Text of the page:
Act 3 of 1965 expressly states that the change in election dates from April to February was necessary to avoid the confusion resulting from the adoption of the Voter Registration Amendment [now Amendment 511 known as the "Arkansas *500 Amendment For Voter Registration Without Poll Tax Payment", inasmuch as "the voters in such municipalities will not be allowed sufficient time to register prior to the present [April] date". Thus, appellant next contends that "Act 3 is an attempt by the Legislature to evade the clear mandate of the voter registration amendment and is for that reason void." Appellant argues that the purpose and effect of Act 3 "is ;that all persons who do not possess a poll ;tax receipt, even though otherwise qualified within the contemplation of the Voter Registration Amendment, will be denied the right to vote and participate in this election". In other words, appellant insists that Act 3 results in conferring upon those citizens [of the affected municipalities] who now possess a valid poll tax receipt the right to participate in the election of their municipal officials to the exclusion of those who do not now possess such a poll tax receipt since the latter would be qualified and eligible voters under provisions of Amendment 51 if the election were held after March 1, 1965. The complete answer to this argument, of course, is found in § 21, of Amendment 51 which reads:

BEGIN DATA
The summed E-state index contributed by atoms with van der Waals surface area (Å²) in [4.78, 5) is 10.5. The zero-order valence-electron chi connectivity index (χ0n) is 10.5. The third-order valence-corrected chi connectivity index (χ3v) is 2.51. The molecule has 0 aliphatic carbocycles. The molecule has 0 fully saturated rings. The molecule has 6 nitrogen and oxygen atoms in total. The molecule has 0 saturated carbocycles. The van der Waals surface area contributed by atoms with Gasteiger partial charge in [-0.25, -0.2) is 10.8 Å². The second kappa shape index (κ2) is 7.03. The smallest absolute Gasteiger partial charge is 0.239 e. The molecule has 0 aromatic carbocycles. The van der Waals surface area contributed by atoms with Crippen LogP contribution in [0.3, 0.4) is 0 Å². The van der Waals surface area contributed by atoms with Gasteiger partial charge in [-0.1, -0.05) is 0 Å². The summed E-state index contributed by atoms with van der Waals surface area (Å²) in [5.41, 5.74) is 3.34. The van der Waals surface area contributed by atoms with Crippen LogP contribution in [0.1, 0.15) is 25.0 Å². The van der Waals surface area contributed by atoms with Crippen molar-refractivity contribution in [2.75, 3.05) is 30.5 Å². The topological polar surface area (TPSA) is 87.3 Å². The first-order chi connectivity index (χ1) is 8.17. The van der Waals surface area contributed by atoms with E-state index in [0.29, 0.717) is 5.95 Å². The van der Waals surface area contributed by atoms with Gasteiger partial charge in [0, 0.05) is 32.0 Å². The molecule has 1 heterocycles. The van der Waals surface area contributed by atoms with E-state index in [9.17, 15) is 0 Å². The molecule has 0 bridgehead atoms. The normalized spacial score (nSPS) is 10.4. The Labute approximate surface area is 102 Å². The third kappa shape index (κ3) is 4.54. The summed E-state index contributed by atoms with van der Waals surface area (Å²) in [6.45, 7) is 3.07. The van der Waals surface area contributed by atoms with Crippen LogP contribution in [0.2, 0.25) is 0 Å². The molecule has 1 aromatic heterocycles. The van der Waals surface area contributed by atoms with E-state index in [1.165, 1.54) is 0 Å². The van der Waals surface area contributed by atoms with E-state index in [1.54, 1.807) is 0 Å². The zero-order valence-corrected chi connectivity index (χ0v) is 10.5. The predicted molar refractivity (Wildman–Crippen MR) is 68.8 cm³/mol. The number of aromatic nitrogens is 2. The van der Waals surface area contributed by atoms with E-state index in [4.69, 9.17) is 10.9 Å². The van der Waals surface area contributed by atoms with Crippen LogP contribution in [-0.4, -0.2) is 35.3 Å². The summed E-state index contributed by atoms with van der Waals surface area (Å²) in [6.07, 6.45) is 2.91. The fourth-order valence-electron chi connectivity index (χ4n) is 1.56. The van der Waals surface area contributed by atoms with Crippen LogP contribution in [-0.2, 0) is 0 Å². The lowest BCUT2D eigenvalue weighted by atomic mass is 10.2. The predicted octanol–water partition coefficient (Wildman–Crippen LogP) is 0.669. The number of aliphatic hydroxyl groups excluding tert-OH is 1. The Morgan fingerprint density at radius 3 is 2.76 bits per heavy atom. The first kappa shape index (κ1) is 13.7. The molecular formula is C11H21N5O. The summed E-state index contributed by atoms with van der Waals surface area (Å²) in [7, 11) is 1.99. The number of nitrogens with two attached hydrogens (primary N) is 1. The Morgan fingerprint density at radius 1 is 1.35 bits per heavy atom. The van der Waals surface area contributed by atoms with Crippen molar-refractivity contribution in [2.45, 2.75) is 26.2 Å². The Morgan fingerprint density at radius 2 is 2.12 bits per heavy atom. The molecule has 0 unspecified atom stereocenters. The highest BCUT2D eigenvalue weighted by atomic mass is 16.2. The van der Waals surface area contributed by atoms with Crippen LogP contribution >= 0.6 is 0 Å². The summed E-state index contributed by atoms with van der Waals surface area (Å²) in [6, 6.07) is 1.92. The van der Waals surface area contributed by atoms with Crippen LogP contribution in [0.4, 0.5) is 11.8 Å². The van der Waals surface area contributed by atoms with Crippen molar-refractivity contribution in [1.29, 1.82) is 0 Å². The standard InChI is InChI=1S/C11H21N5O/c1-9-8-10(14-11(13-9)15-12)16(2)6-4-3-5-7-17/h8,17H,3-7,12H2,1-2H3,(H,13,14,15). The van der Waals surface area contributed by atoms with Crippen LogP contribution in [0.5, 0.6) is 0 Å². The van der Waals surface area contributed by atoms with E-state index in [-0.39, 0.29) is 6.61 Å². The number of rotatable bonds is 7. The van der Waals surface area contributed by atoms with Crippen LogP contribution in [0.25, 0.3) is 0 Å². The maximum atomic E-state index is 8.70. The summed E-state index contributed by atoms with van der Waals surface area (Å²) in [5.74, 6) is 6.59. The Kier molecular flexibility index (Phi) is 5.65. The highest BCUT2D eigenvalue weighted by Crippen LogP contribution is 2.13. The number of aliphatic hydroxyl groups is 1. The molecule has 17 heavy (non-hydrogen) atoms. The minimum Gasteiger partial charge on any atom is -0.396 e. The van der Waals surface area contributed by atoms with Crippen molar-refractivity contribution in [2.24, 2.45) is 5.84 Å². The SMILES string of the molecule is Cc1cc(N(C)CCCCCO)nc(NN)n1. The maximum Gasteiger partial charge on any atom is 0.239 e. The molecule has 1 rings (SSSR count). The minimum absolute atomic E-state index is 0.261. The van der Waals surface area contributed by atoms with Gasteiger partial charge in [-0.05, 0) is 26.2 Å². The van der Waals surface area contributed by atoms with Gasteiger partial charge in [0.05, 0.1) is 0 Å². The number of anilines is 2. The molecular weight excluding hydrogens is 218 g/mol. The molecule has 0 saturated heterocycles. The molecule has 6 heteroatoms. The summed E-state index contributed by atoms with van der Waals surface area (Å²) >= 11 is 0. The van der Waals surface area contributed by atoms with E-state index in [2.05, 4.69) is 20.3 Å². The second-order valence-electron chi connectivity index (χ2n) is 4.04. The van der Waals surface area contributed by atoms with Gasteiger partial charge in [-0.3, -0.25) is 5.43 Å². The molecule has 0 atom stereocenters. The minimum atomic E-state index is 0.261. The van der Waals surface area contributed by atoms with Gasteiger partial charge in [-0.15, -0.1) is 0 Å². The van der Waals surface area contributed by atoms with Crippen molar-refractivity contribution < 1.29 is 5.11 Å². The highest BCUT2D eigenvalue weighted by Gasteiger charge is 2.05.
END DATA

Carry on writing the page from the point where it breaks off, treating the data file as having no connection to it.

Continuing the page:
"EFFECTIVE DATE. This Amendment shall be in full force and effect from and after January 1, 1965; provided, that for any elections held before March 1, 1965, those voters who are registered electors as of December 31, 1964, shall be permitted to vote in such election if otherwise qualified."

    It is obvious that the framers of this Amendment anticipated the very problem -presented in the case at bar. Therefore, instead of Act 3 being an attempt by the Legislature to evade the- provisions of the Voter Registration Amendment, No. 51, we think the Act is clearly compatible with the manifest purpose and intent of the Amendment.

    Affirmed.

    Appendix.

    ACT 3 of 1965

    H.B. No. 24

    (Kizer of Sebastian)

    A-Bill-for-Act-to-Be Entitled: